Ron Nagle

Ron Nagle is widely known for his small, brightly glazed porcelain adaptations of the cup form, which are obsessively stylized and hyperrefined. Because they are generally smaller than regular cups the interplays of shape, surface texture, and color seem magnified to a microarchitectural scale. Indeed, they refer equally to the mid-century Deco shapes and surfaces of California architecture, to furniture and interior decor, to the “strange rocks” of Chinese and Japanese gardens, to the visual “statements” of fashion design, to parts of the human anatomy, and to the enamel surfaces of ’50s hot rods. Over the years—as his three-decade retrospective exhibition at the Mills College Art Gallery demonstrated—the capacity of Nagle’s cups to synthesize and reflect the visual intensities of the modern world has been remarkable.

At the heart of this performance is a keen eye and a vulnerable, almost fragile sensibility. Perhaps because his initial influences included the slip casting and china painting techniques associated with turn-of-the-century women’s clubs, Nagle tended to resist the formalist machismo that was part of the ceramic sculptural scene of the late ’50s. Though as interested in abstract painting as in ceramics, he was less an expressionist than a Modern classicist whose heroes were Josef Albers and Giorgio Morandi, artists for whom variations on a theme were of paramount importance, and in whose work (for Nagle) the visual intensity of color and the subtle modulation of still-life “vessels” came together. Indeed, his cups can be characterized as three-dimensional still lifes suspended in an imaginary zone where all their references from the worlds of art and popular culture come together in a pastiche of intensified visual phenomena—what the artist himself calls “an eclectic combo plate.”

There is a subtle irony to Nagle’s cups that springs from the incongruity of their references: as when a piece called Blue Two-Step, 1983, synthesizes elements from Modernist painting, Memphis furniture design, and post-Modern architecture. Over the years this eclecticism has often stretched the cups into forms of abstraction that court unrecognizability. With his more recent works, however, the cup has returned in perhaps its most feminine form, referring again to his early interest in slip casting and china painting, but mostly to the fragile poetics of childhood.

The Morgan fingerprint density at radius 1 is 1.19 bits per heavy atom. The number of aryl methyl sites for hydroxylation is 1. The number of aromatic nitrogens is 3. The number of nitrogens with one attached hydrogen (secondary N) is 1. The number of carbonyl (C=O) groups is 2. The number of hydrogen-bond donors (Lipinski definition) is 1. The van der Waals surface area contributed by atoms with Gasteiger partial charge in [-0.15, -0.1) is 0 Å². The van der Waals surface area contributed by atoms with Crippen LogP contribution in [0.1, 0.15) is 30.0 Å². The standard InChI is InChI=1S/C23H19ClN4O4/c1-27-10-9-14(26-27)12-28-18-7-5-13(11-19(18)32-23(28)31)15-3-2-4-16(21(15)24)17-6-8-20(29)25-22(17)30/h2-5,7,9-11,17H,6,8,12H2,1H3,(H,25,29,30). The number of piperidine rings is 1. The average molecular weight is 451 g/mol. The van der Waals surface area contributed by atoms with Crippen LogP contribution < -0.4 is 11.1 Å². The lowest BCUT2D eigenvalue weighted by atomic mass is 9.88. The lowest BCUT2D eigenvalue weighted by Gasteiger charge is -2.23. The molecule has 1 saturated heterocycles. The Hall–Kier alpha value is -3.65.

Cast as wafer-thin, almost luminous porcelain, the new cups tend to be muted shades of pink and white, with delicate dustings of powder blue and occasional drips of darker glazes along their bases. Less stylistic pastiches than the previous works, they are like “vessels” for the emergence of a kind of narrative play (new for Nagle) in which decals of such images as spider webs, hand shadows, birds and twigs, Chinese characters, a young Chinese girl, open windows, and a drawing by his daughter in which a human head looks up at a UFO are glazed onto the surfaces of the cups. As a suite of images, they conjure a sense of childlike wonder, of a secret vocabulary of signs and riddles through which children articulate their inner lives. Nagle has crossed a threshold here: from an obsessive reflection of the visual world around him to a softer reflection upon his interior lives—those inside himself, inside his family, and inside the web of memories and friendships that keep us young.

Jeff Kelly